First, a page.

France said it intends to withdraw troops from Mali Eight years after France sent troops to Mali to prevent jihadists from overrunning the country.
Five French soldiers have been killed by roadside bombs in Mali over the past 10 days, bringing to 50 the number of troops killed across the Sahel since France launched a campaign to clear northern Mali of jihadists in January 2013.
The latest victims included Sergeant Yvonne Huynh, the first female soldier killed since the French intervention began.
Her death Saturday, claimed by a group linked to al-Qaeda, coincided with a massacre across the border in western Niger, where unidentified gunmen killed around 100 villagers in one of the region’s worst atrocities.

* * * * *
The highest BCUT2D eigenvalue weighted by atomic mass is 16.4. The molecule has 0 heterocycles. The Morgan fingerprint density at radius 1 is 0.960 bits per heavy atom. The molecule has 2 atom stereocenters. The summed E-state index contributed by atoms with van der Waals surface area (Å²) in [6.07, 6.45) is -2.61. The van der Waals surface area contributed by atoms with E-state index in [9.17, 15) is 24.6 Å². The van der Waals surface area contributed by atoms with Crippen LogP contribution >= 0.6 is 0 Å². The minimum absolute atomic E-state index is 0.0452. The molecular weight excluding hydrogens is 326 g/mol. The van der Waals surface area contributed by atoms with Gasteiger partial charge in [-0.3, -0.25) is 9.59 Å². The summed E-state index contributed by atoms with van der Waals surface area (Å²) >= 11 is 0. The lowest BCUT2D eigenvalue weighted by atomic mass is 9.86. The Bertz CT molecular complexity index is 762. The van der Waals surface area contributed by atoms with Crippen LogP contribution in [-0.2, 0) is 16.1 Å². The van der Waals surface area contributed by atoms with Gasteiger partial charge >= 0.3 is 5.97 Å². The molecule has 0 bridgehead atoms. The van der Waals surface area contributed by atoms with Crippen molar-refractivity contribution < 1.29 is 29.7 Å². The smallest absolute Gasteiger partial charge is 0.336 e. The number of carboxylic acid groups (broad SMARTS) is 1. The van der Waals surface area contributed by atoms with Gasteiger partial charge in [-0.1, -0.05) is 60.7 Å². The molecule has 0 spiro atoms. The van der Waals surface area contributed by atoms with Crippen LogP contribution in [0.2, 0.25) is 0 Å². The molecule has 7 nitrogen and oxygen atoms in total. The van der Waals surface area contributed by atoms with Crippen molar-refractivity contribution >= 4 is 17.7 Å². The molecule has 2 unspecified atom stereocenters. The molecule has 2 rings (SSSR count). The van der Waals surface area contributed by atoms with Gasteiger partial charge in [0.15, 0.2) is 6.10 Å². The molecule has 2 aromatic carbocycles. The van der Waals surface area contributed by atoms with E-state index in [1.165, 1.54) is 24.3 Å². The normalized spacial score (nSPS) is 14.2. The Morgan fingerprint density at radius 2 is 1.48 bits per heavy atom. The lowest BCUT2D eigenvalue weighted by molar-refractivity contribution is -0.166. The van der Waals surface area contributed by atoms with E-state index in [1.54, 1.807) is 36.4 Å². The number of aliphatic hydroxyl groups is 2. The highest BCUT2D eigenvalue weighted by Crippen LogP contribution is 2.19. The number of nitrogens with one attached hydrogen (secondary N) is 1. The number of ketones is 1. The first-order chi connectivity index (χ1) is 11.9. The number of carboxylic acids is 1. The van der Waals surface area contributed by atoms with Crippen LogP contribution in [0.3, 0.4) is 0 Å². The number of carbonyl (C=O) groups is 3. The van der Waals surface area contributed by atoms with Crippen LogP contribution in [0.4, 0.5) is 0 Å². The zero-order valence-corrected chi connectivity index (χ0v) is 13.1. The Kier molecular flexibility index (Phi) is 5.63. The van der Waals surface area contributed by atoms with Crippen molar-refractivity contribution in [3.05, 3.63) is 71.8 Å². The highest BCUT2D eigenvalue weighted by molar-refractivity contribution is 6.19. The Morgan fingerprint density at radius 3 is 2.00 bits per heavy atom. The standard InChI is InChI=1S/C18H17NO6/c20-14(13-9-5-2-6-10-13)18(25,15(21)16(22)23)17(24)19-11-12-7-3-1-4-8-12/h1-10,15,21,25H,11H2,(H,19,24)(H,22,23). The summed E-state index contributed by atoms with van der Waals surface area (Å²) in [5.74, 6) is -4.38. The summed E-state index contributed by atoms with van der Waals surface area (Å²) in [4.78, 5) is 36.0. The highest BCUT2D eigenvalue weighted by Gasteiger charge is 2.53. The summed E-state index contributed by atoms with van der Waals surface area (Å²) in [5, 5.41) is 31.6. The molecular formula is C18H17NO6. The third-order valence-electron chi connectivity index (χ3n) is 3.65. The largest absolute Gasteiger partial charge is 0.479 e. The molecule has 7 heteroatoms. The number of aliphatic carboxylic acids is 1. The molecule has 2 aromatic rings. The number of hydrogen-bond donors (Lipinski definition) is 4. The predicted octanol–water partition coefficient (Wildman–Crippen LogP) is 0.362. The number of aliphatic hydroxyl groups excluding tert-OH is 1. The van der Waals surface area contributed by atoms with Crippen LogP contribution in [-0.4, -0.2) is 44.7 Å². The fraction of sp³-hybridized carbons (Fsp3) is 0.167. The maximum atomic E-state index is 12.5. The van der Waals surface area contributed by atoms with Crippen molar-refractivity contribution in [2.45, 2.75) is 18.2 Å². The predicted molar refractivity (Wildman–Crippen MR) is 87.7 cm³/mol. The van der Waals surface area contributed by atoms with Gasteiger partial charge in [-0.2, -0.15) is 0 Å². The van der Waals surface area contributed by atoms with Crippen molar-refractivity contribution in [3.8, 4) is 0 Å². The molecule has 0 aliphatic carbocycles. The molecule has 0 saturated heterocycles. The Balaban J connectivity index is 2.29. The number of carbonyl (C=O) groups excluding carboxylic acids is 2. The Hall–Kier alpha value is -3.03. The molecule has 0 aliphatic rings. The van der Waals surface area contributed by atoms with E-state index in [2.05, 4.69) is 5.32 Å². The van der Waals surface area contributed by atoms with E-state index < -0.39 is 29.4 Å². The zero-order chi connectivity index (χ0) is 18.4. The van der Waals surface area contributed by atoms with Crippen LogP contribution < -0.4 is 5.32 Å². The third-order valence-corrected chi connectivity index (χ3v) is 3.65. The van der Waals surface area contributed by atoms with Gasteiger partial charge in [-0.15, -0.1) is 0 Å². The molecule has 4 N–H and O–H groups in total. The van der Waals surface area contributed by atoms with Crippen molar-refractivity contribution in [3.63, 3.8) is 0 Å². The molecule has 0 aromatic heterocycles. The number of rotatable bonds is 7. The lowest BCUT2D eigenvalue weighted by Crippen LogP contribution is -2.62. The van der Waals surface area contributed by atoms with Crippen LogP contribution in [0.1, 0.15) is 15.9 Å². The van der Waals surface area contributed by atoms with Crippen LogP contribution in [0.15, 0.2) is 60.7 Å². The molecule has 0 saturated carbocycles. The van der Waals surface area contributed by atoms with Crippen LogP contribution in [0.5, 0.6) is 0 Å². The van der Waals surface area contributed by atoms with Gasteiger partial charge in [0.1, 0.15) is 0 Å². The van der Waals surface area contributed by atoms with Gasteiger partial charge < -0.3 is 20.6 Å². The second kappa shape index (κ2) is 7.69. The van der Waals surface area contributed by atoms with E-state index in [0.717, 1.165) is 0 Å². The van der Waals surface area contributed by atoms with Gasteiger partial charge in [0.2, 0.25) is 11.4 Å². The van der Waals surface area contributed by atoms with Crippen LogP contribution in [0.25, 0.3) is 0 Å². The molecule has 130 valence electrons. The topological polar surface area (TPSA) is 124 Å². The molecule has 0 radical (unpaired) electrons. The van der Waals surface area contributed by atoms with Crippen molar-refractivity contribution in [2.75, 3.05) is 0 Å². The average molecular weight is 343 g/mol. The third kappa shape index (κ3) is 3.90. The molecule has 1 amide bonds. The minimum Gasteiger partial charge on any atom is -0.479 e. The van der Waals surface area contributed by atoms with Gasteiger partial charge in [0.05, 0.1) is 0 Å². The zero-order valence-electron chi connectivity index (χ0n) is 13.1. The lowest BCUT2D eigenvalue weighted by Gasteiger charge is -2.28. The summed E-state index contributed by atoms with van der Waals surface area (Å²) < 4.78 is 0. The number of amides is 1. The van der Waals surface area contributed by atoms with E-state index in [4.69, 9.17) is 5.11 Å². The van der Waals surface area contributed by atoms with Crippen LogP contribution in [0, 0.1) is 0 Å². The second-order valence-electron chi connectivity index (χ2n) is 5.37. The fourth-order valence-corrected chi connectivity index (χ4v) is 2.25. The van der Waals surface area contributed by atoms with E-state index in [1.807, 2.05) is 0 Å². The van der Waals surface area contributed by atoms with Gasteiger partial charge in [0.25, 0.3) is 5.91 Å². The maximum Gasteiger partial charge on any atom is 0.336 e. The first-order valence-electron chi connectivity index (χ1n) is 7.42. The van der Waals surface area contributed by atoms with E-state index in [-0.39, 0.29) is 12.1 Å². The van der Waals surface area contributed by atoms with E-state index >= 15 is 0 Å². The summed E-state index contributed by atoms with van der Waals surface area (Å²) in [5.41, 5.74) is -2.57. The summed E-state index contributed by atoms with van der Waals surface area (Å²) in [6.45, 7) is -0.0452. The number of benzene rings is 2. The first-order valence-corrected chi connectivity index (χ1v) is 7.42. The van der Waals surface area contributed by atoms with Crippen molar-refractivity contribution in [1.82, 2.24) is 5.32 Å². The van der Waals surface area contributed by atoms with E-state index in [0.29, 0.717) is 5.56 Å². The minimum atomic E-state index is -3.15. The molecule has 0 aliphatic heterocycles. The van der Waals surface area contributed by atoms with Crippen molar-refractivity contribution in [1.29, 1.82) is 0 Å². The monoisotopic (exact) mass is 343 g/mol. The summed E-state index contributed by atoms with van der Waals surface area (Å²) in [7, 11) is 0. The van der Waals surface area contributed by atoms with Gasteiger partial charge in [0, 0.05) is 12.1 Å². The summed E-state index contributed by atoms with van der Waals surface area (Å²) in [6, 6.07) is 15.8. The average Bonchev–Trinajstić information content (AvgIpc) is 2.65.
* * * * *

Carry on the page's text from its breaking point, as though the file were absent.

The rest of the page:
These deaths — and disputed claims Tuesday from villagers in central Mali that up to 20 wedding guests were killed in an air strike — have clouded recent successes chalked up by France’s 5,100-member Barkhane counterterrorism force and its African partners.
In the past year, the French have killed the leader of the notorious al-Qaeda in the Islamic Maghreb group, Abdelmalek Droukdel, as well as one of the military leaders of the al-Qaeda affiliated Group to Support Islam and Muslims (GSIM).
Anxious to avoid becoming mired in a long Afghan-style conflict, Paris is preparing to announce a withdrawal of the 600 additional troops it deployed to the Sahel last year.
But whether the drawdown signals the beginning of the end of France’s Sahel mission is not yet clear.